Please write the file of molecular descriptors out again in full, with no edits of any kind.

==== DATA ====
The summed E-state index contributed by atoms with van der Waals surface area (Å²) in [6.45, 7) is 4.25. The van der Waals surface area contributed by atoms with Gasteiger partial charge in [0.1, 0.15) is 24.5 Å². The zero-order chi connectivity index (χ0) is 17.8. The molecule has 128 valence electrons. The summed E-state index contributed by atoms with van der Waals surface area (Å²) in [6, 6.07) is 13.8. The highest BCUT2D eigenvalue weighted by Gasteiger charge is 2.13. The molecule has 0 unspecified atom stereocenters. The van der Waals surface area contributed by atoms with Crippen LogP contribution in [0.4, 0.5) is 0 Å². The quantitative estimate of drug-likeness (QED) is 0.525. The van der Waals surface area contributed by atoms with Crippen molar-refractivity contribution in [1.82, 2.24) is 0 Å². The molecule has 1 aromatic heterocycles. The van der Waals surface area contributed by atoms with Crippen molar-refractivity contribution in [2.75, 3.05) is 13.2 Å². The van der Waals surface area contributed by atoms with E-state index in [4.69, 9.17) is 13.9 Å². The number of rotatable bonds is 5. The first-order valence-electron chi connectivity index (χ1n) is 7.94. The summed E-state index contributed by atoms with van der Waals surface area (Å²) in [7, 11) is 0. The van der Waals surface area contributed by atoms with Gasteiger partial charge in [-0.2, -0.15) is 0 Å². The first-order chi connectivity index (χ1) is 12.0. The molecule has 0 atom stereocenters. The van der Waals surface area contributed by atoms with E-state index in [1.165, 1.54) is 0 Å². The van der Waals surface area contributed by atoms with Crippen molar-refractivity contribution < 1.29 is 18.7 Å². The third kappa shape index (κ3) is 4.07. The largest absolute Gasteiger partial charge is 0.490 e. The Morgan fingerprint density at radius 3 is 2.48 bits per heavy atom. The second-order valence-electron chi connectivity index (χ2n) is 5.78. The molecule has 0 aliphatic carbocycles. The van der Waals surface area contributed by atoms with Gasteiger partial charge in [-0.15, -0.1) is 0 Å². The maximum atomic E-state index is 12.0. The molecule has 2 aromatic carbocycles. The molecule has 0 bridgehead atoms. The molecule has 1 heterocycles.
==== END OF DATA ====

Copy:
The summed E-state index contributed by atoms with van der Waals surface area (Å²) in [6.45, 7) is 4.25. The van der Waals surface area contributed by atoms with Gasteiger partial charge in [0.1, 0.15) is 24.5 Å². The zero-order chi connectivity index (χ0) is 17.8. The molecule has 128 valence electrons. The summed E-state index contributed by atoms with van der Waals surface area (Å²) in [6, 6.07) is 13.8. The highest BCUT2D eigenvalue weighted by Gasteiger charge is 2.13. The molecule has 0 unspecified atom stereocenters. The van der Waals surface area contributed by atoms with Crippen LogP contribution in [0.4, 0.5) is 0 Å². The quantitative estimate of drug-likeness (QED) is 0.525. The van der Waals surface area contributed by atoms with Crippen molar-refractivity contribution in [1.82, 2.24) is 0 Å². The molecule has 1 aromatic heterocycles. The van der Waals surface area contributed by atoms with Crippen molar-refractivity contribution in [2.75, 3.05) is 13.2 Å². The van der Waals surface area contributed by atoms with E-state index in [4.69, 9.17) is 13.9 Å². The number of rotatable bonds is 5. The first-order valence-electron chi connectivity index (χ1n) is 7.94. The summed E-state index contributed by atoms with van der Waals surface area (Å²) in [7, 11) is 0. The van der Waals surface area contributed by atoms with Gasteiger partial charge in [-0.2, -0.15) is 0 Å². The first-order chi connectivity index (χ1) is 12.0. The molecule has 0 atom stereocenters. The van der Waals surface area contributed by atoms with E-state index in [1.165, 1.54) is 0 Å². The van der Waals surface area contributed by atoms with Crippen molar-refractivity contribution < 1.29 is 18.7 Å². The third kappa shape index (κ3) is 4.07. The largest absolute Gasteiger partial charge is 0.490 e. The Morgan fingerprint density at radius 3 is 2.48 bits per heavy atom. The second-order valence-electron chi connectivity index (χ2n) is 5.78. The molecule has 0 aliphatic carbocycles. The van der Waals surface area contributed by atoms with Gasteiger partial charge in [-0.15, -0.1) is 0 Å². The maximum atomic E-state index is 12.0. The molecule has 2 aromatic carbocycles. The molecule has 0 bridgehead atoms. The molecule has 1 heterocycles.